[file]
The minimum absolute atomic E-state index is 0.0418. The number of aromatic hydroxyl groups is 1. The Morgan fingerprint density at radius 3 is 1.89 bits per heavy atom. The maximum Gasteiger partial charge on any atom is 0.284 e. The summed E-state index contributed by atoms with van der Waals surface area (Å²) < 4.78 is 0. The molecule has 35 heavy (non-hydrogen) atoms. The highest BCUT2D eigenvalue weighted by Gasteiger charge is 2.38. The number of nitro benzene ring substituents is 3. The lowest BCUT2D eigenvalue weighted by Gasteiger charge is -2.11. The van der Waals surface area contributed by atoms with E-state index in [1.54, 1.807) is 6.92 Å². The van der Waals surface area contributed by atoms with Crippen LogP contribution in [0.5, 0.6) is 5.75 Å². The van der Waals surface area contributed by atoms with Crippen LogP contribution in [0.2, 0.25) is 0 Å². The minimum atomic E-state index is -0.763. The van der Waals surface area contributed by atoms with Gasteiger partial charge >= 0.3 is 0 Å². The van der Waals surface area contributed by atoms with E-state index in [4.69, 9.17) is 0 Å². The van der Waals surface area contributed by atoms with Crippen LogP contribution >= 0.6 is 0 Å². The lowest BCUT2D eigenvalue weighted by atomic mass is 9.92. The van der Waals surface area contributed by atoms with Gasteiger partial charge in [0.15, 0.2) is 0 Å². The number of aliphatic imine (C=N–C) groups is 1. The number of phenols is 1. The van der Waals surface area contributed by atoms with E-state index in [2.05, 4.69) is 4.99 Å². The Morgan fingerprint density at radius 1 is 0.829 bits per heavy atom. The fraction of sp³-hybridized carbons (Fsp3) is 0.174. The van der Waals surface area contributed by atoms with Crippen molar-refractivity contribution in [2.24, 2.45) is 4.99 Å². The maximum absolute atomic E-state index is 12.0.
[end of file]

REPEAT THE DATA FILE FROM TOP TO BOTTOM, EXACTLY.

The minimum absolute atomic E-state index is 0.0418. The number of aromatic hydroxyl groups is 1. The Morgan fingerprint density at radius 3 is 1.89 bits per heavy atom. The maximum Gasteiger partial charge on any atom is 0.284 e. The summed E-state index contributed by atoms with van der Waals surface area (Å²) < 4.78 is 0. The molecule has 35 heavy (non-hydrogen) atoms. The highest BCUT2D eigenvalue weighted by Gasteiger charge is 2.38. The number of nitro benzene ring substituents is 3. The lowest BCUT2D eigenvalue weighted by Gasteiger charge is -2.11. The van der Waals surface area contributed by atoms with E-state index in [1.54, 1.807) is 6.92 Å². The van der Waals surface area contributed by atoms with Crippen LogP contribution in [0.5, 0.6) is 5.75 Å². The van der Waals surface area contributed by atoms with Crippen LogP contribution in [0.2, 0.25) is 0 Å². The minimum atomic E-state index is -0.763. The van der Waals surface area contributed by atoms with Gasteiger partial charge >= 0.3 is 0 Å². The van der Waals surface area contributed by atoms with E-state index in [4.69, 9.17) is 0 Å². The van der Waals surface area contributed by atoms with Crippen LogP contribution >= 0.6 is 0 Å². The lowest BCUT2D eigenvalue weighted by atomic mass is 9.92. The van der Waals surface area contributed by atoms with Gasteiger partial charge in [0.15, 0.2) is 0 Å². The number of aliphatic imine (C=N–C) groups is 1. The number of phenols is 1. The van der Waals surface area contributed by atoms with E-state index in [2.05, 4.69) is 4.99 Å². The Morgan fingerprint density at radius 1 is 0.829 bits per heavy atom. The fraction of sp³-hybridized carbons (Fsp3) is 0.174. The van der Waals surface area contributed by atoms with Crippen molar-refractivity contribution in [2.24, 2.45) is 4.99 Å². The maximum absolute atomic E-state index is 12.0.